If one is unattractive, one must convince others of one's worth via other methods (not that this is suggesting that beauty equals worth, blah, blah, blah); hence, I would suggest that unattractive people are more often seen as competent purely because they push that aspect of themselves forward more. There is also the possibility that unattractive people become more competent as a way to compensate for lack of beauty. From those two thoughts, there come two possible sources for the cultural perception: either a) unattractive people seem more competent because they make an effort to appear so, or b) unattractive people actually are more competent, thereby making attractive people less competent in comparison. The thought that pretty people are incompetent is just a stereotypic exaggeration.

Of course it could be mass media marketed images of people like Paris Hilton that give the impression that pretty people are morons. It interesting to note that, although beauty seems incompatible with competence, ugly people aren't necessarily thought of as competent.

The only time I care about over-exaggerated characters is when playing that game makes me feel/look like a repressed 13-year-old geek. If someone sees me playing a game and gives me the "oh my god, you're a loser" look, I feel ashamed to be playing it.

God bless Lobster's honesty. And Pred, I must confess that I also found your comment ironic, given your ongoing oogab-off against Cartoonin.

Sure it would be ideal to see more 'realistic' characters in both body and soul. That being said, sometimes musclebound is better than the alternative.

KaterinLHC wrote:

If you're concerned about male objectification in games,

No, i'm not concerned at all. I was just thinking about it because of a post on kotaku i read - this Ninja Gaiden Sigma with Rachel...

I have no qualms with overly sexualised women or testosterone-filled men... i was just wondering how other people felt about them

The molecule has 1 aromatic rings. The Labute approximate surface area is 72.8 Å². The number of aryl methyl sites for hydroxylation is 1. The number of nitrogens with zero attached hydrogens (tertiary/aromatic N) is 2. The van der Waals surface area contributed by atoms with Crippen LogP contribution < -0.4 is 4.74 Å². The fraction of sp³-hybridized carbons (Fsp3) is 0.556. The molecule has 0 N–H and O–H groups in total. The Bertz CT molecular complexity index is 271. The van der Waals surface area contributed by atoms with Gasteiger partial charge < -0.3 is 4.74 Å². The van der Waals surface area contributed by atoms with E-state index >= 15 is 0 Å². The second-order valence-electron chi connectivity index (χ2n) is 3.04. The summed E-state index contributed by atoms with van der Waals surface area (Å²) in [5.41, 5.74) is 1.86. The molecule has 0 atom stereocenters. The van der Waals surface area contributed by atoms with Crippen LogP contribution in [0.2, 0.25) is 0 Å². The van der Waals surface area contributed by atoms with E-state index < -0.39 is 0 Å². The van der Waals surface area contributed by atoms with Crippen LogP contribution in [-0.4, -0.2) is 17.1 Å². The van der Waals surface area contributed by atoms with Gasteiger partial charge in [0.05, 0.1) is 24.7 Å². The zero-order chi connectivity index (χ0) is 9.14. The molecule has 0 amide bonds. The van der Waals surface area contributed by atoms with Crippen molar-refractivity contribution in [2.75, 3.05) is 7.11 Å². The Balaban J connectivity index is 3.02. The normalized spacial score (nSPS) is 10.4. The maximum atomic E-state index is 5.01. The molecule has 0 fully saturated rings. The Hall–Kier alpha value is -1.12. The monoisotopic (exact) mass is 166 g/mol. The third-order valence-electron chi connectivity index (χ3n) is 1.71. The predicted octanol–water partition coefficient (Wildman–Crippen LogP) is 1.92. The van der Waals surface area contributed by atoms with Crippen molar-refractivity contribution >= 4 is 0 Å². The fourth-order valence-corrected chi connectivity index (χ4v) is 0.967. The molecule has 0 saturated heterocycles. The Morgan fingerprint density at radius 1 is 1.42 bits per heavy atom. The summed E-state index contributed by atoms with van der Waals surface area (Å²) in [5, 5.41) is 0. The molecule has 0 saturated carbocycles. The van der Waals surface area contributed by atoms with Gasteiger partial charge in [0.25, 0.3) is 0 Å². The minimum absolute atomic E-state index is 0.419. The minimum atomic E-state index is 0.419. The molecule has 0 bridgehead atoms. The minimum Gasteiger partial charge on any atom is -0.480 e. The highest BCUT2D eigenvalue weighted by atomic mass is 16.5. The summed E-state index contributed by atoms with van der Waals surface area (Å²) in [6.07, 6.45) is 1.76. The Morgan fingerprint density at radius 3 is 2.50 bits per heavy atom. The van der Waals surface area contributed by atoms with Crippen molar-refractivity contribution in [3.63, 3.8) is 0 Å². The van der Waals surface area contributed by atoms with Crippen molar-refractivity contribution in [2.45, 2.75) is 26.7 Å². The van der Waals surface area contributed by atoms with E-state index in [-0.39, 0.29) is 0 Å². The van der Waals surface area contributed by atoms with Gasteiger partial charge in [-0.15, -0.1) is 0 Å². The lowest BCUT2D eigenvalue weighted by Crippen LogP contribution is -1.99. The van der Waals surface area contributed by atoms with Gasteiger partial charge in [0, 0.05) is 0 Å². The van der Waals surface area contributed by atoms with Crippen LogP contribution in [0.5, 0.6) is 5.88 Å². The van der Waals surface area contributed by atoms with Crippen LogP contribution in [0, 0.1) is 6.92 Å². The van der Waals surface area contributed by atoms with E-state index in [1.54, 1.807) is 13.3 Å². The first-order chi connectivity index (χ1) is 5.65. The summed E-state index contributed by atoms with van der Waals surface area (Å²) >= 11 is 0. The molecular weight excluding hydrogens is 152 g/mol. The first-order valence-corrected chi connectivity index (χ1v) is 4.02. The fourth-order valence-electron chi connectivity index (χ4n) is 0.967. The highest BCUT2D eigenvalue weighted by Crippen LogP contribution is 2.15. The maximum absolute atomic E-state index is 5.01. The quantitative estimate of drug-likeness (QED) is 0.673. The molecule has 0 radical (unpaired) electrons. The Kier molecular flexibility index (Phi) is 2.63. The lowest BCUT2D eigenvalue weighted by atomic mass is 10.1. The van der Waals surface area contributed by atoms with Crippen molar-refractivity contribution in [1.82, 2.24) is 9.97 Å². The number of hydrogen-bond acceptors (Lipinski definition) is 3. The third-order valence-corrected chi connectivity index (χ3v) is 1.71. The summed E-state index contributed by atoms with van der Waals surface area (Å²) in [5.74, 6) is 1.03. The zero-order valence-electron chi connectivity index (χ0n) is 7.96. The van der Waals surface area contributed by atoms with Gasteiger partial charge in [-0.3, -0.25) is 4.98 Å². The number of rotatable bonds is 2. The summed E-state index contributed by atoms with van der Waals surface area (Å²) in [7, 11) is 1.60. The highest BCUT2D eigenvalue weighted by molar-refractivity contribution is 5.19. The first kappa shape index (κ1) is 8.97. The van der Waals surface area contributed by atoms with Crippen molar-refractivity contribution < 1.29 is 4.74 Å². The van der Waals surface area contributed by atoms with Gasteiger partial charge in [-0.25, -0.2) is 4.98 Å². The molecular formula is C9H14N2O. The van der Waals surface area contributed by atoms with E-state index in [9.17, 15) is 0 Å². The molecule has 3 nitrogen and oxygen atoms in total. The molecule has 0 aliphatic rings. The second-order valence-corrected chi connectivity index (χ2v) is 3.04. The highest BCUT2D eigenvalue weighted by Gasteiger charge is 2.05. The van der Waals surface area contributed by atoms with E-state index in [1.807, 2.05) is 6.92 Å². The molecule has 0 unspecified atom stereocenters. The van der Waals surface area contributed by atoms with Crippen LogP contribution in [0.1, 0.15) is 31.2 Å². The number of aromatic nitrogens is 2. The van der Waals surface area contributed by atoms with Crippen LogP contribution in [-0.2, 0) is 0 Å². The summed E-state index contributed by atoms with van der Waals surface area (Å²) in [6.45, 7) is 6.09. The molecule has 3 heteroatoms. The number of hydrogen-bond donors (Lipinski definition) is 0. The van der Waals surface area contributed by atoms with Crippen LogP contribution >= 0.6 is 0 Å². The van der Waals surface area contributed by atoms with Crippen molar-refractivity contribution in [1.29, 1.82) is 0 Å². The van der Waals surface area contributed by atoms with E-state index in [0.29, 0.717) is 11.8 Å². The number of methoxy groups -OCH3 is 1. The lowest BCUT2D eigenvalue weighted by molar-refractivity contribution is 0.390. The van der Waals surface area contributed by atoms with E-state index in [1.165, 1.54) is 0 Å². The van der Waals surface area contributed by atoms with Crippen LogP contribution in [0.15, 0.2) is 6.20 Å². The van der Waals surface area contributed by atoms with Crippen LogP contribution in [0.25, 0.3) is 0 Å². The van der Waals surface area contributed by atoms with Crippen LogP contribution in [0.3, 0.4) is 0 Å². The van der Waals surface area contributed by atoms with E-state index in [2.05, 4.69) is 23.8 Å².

I agree with your point about sexiness not equalling sexism.

I wonder where we as a culture got the idea that beauty is inherently a detriment to competence, but as far as concepts go, that one has become rather pervasive, hasn't it?

I'm not so sure that it's a detriment to competence but just like overly politically correct statements and actions there is a knee-jerk reaction to idealised frames in games - not that is completely without merit.

It only matters to me when it becomes so over-the-top as to distract from the game itself. I can't recall any game I've played where this was a problem.

Fedaykin98 wrote:

God bless Lobster's honesty.

Thanks, Fed. I was starting to feel awful lonely.

what kills me is whenever a male WoW player gets questioned about creating a female character, the answer is either "If I'm gonna look at a character all day, might as well be a sexy-looking female" or "Female characters get free stuff"

I'd be ashamed to ever use either of these reasons.

LobsterMobster wrote:
Fedaykin98 wrote:

God bless Lobster's honesty.

Thanks, Fed. I was starting to feel awful lonely.

Also, Kat makes the wonderful point that sexuality does not equal sexism. I mean, the alternative to your position (which I share) is what, not finding women attractive? Or possibly not finding that body type attractive, I suppose.

My favorite lead-character is Gordon Freeman. Scientists kick ass!

I tend to find over-enhanced female models in games to be extremely irritating. It's a distraction that takes advantage of the hard-wired visual nature of men. I agree with above, that it tends to show that the game it contains is probably of poor quality.